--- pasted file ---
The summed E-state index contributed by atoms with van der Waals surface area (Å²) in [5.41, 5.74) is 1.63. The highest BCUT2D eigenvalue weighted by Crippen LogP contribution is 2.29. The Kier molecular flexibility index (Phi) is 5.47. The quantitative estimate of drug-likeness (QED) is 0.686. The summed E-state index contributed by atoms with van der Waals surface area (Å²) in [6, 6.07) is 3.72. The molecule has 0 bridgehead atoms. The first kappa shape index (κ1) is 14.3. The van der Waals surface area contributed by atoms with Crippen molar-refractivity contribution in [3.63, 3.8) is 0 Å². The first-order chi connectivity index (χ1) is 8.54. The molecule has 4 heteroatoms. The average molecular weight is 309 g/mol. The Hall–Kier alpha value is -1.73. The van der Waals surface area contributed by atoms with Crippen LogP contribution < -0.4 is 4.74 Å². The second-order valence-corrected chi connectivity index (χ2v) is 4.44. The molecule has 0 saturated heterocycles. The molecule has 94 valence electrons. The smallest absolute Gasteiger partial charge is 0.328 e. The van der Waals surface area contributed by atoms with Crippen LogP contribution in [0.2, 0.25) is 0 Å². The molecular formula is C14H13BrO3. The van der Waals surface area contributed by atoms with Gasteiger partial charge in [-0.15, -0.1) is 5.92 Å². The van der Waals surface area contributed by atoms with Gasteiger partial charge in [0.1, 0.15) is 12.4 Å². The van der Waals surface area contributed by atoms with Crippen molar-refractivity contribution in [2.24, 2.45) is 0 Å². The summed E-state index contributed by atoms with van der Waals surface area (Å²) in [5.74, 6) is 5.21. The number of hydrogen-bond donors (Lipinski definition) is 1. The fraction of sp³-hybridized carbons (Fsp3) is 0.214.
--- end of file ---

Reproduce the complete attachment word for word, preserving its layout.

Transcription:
The summed E-state index contributed by atoms with van der Waals surface area (Å²) in [5.41, 5.74) is 1.63. The highest BCUT2D eigenvalue weighted by Crippen LogP contribution is 2.29. The Kier molecular flexibility index (Phi) is 5.47. The quantitative estimate of drug-likeness (QED) is 0.686. The summed E-state index contributed by atoms with van der Waals surface area (Å²) in [6, 6.07) is 3.72. The molecule has 0 bridgehead atoms. The first kappa shape index (κ1) is 14.3. The van der Waals surface area contributed by atoms with Crippen molar-refractivity contribution in [3.63, 3.8) is 0 Å². The first-order chi connectivity index (χ1) is 8.54. The molecule has 4 heteroatoms. The average molecular weight is 309 g/mol. The Hall–Kier alpha value is -1.73. The van der Waals surface area contributed by atoms with Crippen LogP contribution < -0.4 is 4.74 Å². The second-order valence-corrected chi connectivity index (χ2v) is 4.44. The molecule has 0 saturated heterocycles. The molecule has 94 valence electrons. The smallest absolute Gasteiger partial charge is 0.328 e. The van der Waals surface area contributed by atoms with Crippen LogP contribution in [0.2, 0.25) is 0 Å². The molecular formula is C14H13BrO3. The van der Waals surface area contributed by atoms with Gasteiger partial charge in [-0.15, -0.1) is 5.92 Å². The van der Waals surface area contributed by atoms with Gasteiger partial charge in [0.1, 0.15) is 12.4 Å². The van der Waals surface area contributed by atoms with Crippen molar-refractivity contribution in [2.24, 2.45) is 0 Å². The summed E-state index contributed by atoms with van der Waals surface area (Å²) in [5.74, 6) is 5.21. The number of hydrogen-bond donors (Lipinski definition) is 1. The fraction of sp³-hybridized carbons (Fsp3) is 0.214.